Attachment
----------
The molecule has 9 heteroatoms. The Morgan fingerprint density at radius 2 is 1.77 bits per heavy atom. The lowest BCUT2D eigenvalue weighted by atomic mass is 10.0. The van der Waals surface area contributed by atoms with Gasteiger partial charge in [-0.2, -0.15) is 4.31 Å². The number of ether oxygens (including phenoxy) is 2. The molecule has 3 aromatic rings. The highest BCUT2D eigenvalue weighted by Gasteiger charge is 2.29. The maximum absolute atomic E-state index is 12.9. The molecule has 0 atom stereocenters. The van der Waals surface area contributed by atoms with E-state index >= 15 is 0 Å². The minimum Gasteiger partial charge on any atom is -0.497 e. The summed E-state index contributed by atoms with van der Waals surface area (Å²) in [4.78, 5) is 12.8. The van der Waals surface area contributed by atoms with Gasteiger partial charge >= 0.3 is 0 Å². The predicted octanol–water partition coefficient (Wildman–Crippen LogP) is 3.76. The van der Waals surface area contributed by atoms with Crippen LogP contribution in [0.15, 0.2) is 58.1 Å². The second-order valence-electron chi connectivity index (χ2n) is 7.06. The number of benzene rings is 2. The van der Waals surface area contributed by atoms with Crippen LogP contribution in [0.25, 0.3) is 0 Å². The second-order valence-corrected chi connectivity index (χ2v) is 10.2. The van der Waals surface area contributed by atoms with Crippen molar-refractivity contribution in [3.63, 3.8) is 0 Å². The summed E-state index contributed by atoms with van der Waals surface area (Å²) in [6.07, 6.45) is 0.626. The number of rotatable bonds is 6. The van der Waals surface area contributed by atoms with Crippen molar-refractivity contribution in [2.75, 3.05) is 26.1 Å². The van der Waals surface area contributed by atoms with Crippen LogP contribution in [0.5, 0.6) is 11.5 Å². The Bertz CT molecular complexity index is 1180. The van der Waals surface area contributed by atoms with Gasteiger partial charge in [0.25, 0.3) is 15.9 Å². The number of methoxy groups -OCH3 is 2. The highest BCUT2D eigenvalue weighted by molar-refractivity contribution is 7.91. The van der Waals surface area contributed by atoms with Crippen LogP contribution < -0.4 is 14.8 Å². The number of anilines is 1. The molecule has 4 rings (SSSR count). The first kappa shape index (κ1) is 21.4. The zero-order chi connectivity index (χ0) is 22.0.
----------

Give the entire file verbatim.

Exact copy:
The molecule has 9 heteroatoms. The Morgan fingerprint density at radius 2 is 1.77 bits per heavy atom. The lowest BCUT2D eigenvalue weighted by atomic mass is 10.0. The van der Waals surface area contributed by atoms with Gasteiger partial charge in [-0.2, -0.15) is 4.31 Å². The number of ether oxygens (including phenoxy) is 2. The molecule has 3 aromatic rings. The highest BCUT2D eigenvalue weighted by Gasteiger charge is 2.29. The maximum absolute atomic E-state index is 12.9. The molecule has 0 atom stereocenters. The van der Waals surface area contributed by atoms with E-state index >= 15 is 0 Å². The minimum Gasteiger partial charge on any atom is -0.497 e. The summed E-state index contributed by atoms with van der Waals surface area (Å²) in [4.78, 5) is 12.8. The van der Waals surface area contributed by atoms with Gasteiger partial charge >= 0.3 is 0 Å². The predicted octanol–water partition coefficient (Wildman–Crippen LogP) is 3.76. The van der Waals surface area contributed by atoms with Crippen LogP contribution in [0.15, 0.2) is 58.1 Å². The second-order valence-electron chi connectivity index (χ2n) is 7.06. The number of benzene rings is 2. The van der Waals surface area contributed by atoms with Crippen LogP contribution in [0.25, 0.3) is 0 Å². The second-order valence-corrected chi connectivity index (χ2v) is 10.2. The van der Waals surface area contributed by atoms with Crippen molar-refractivity contribution in [3.63, 3.8) is 0 Å². The summed E-state index contributed by atoms with van der Waals surface area (Å²) in [6.07, 6.45) is 0.626. The number of rotatable bonds is 6. The van der Waals surface area contributed by atoms with Crippen molar-refractivity contribution in [2.75, 3.05) is 26.1 Å². The van der Waals surface area contributed by atoms with Crippen LogP contribution in [0.5, 0.6) is 11.5 Å². The Bertz CT molecular complexity index is 1180. The van der Waals surface area contributed by atoms with Gasteiger partial charge in [0.25, 0.3) is 15.9 Å². The number of methoxy groups -OCH3 is 2. The highest BCUT2D eigenvalue weighted by molar-refractivity contribution is 7.91. The van der Waals surface area contributed by atoms with Crippen LogP contribution < -0.4 is 14.8 Å². The number of anilines is 1. The molecule has 4 rings (SSSR count). The first kappa shape index (κ1) is 21.4. The zero-order chi connectivity index (χ0) is 22.0.